Driving an auto
How does an auto work?
Driving an auto
These days, automatic gearboxes or transmissions are becoming more and more popular, partly due to their overwhelming acceptance in the bigger car markets like the United States and China. In fact, many more premium vehicles are only available in automatic, while even entry-level cars usually now have an automatic option in the line-up.
If you decide you’re ready to make the move from driving a manual car to an auto’, there are a few things to take into consideration first.
How does an auto work?
We’re not getting into the mechanics here, but rather how an automatic gearbox works for the driver.
Essentially, an automatic gearbox changes the gear ratios automatically when the situation demands it, keeping the engine operating at the most efficient RPM (Revolutions Per Minute) or engine speed.
There is still a gear selector lever, and the modes that can be selected are usually D (Drive), N (Neutral), P (Park), R (Reverse) and M (Manual). More gearboxes might also have an S (Sport) mode.
Here’s the first tip: to start an automatic, the gear selector usually needs to be in the Park position. If you’ve left your car in Drive, your car simply won’t start. Some cars also need the brake pedal to be depressed – even if this isn’t the case, it is a safe habit to get into.
Once the engine is started, keep your right foot on the brake pedal and move the gear selector into either Drive or Reverse, depending on whether you want to go backwards or forwards.
Release the brake pedal, lightly depress the accelerator and you will move in the selected direction. When you’re going forwards, you don’t have to worry about what gear you’re in as the gearbox will select the most efficient one.
When you need to stop the car, all you need to do is take your foot off the accelerator and depress the brake pedal. The gearbox will change down to keep the gearbox in the most efficient gear.
Putting the gearbox in Sport mode
The Drive mode is the most efficient mode in terms of fuel economy – it changes to a higher gear as soon as it can to keep the engine revs down, and it leaves the car in a higher gear for longer while you’re slowing down.
The Sport mode does the opposite. When you’re accelerating, it holds onto the gear for longer, changing at higher revs for better performance (at the expense of fuel economy), and when you are braking it changes down quickly for better responsiveness when you do accelerate again, and for better engine braking (as well as sportier exhaust notes). On some cars, the Sport mode will also affect engine mapping, basically telling the car’s accelerator to be more sensitive for optimised engine performance. It can even affect the car’s suspension, making it firmer.
How do you use the ‘Manual’ mode?
Most automatic gearboxes have a Manual mode that the driver can select. Usually this is selected by pushing the gear selector to the left or right, to the M mode. There, next to the M indicator, ‘+’ and ‘–’ signs show which direction the selector then needs to be tapped to change either up or down a gear.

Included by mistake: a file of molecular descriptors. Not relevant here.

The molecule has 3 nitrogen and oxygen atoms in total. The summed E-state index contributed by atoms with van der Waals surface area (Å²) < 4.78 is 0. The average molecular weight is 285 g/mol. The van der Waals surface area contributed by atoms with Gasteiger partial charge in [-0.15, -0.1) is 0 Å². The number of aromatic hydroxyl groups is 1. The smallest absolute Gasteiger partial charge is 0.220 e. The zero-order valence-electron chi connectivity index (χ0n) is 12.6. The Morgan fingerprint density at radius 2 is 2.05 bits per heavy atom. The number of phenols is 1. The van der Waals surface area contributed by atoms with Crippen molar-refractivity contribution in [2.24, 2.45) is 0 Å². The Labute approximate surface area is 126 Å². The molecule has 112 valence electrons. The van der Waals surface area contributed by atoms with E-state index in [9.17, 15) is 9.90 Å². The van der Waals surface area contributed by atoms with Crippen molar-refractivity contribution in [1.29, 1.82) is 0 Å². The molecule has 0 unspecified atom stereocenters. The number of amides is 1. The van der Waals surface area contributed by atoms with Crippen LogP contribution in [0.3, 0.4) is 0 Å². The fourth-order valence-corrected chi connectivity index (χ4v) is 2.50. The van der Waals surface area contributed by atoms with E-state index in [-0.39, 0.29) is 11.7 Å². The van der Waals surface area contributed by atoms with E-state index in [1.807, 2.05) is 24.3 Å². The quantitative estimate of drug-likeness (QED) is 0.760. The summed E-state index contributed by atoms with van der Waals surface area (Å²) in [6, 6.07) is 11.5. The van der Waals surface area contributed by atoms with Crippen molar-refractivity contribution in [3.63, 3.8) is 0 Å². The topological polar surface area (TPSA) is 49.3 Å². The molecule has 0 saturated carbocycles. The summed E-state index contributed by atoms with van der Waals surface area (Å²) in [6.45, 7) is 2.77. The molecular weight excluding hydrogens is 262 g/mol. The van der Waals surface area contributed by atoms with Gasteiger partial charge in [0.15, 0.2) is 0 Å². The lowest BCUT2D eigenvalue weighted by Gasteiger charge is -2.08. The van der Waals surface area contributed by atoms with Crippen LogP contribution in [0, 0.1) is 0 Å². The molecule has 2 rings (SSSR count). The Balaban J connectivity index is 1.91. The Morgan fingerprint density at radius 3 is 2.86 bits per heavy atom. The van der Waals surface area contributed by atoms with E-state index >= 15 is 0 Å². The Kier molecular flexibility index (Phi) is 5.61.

Some sportier and premium vehicles, such as the Toyota Supra and many Lexus vehicles , will also have paddle shifters fixed to the back of the steering wheel. Drivers can use these to change gears up or down for a more engaging driving experience.
What do you do with your left foot?
This can be a battle for people used to driving a manual and stamping firmly on the clutch pedal to change gear and when you need to brake. If you push hard on the brake pedal thinking it’s the clutch pedal, you’ll experience a harsh and unpleasant reminder that you’re driving an auto!
The trick is to get your left foot well out of the way when you’re driving. Either plant it firmly to the floor, away from the pedals, or tuck it behind your right leg, against the base of the seatand leave it there…
Going down hills
If you’re getting used to driving an automatic vehicle, you can just drive down a hill using the brake pedal to regulate the speed. If you are looking to get better wear out of your brake pads, for example, you can use the Manual mode of your gearbox to select a lower gear, which will use the engine to slow the vehicle down for you, so that you don’t need to use the brakes all the way down the descent.
Going up steep hills
Again, this is a good time to use the Manual mode of the gearbox, especially if you are towing something heavy or carrying a heavy load. Modern automatic gearboxes are very intuitive and will usually select the most efficient gear, but you might want to ‘tell’ the transmission to remain in a lower gear all the way up a steep hill, rather than changing to a higher gear, dropping engine speed and then having to change back to a lower gear.
Coming to a stop
When you come to a stop, the gearbox will select first gear, ready for pulling off. All you need to do is keep your right foot on the brake pedal while you are stopped (or engage the handbrake), and then release it for pulling off.
Some drivers of automatic cars never use the Neutral position, but it is there for a reason. If you are at a traffic light or stopped for a lengthy time, select Neutral and engage the handbrake. It allows for a smoother transition between being stopped and engaging a gear than Park mode does. It also allows for a transmission to be shifted from Reverse to Park or vice versa, without damaging the gearbox.
As with a manual car, if you select Neutral and don’t engage the brakes, the car could roll.
If you have a licence to drive a manual car, you are legally allowed to drive an automatic. The reverse is not true, though, and you are not legally allowed to drive a manual vehicle if you only have an automatic licence.